To re cap, we have genetics in our wheats more then capable of handling very extreme changes, they literally already do and always have. It is only the short period this grass is making seeds there is a potential issue, and this window is getting smaller as we breed for plants that finish their seeds faster.
I know all this as a back yard plant breeder who grows a bunch of wheat. All basic basic stuff. This should be raising eyebrows of the diehards. Its absolutely 100% smoke and mirrors.
They might as well say, “If humans stop the advancements in this field, and ignore most of the data on overall trends (and presumably) focus on some place the trend was down we might loose as much as 30% of our yields!!! (ignoring the fact we literally have full reason to think yields will continue to rise and in fact become more stable- I might also point out some of the work in the third world with low input models is starting ever so slowly to make huge headway- we might be about to see a second smaller third world low expensive input green revolution of sorts as well)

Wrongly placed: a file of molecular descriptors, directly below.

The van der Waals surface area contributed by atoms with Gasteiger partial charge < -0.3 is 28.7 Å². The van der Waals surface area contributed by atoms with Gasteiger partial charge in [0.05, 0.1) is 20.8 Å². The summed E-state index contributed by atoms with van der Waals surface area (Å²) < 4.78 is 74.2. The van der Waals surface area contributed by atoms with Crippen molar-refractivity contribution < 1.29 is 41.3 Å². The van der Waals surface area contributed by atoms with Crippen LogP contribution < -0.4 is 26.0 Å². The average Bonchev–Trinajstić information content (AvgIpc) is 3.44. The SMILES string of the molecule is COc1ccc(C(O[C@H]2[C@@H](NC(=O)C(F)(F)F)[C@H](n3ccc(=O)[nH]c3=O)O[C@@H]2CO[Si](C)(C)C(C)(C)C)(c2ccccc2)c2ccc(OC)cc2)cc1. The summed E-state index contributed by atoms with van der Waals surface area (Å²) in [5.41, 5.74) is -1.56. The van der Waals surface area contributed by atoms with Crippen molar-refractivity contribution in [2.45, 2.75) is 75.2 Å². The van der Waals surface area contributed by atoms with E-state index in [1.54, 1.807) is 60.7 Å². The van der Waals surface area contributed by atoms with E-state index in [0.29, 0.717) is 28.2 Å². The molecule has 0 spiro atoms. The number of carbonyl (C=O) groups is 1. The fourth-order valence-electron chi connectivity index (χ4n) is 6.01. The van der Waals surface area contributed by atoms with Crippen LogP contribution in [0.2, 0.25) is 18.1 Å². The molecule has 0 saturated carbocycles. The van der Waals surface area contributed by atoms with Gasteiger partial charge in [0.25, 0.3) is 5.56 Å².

This piece was propaganda plain and simple.

February 19, 2015 1:17 pm

There’s been discussion in WUWT of late of researchers looking to publicise/hype their findings etc.
I think the sad truth is that it is impossible, if you need more research work, to investigate a potential issue and report ” after detailed analysis by experts we conclude that we don’t see any problems in the foreseeable future”.

February 19, 2015 1:26 pm

Checking GISS temp history for Kansas State and some rural Kansas towns. No warming for about 100 years. For example

February 19, 2015 1:45 pm

BTW, living in Wheat country for decades and having more than a casual interest in Ag business, I can say that the top chart of Wheat yields is about right. Agricultural yields in general have been increasing for many decades. Ask anyone in the Ag business & they will universally say that they foresee no real threat to better yielding crops far into the future. Crop producers have always been fully aware of climatic conditions affecting their lives and business.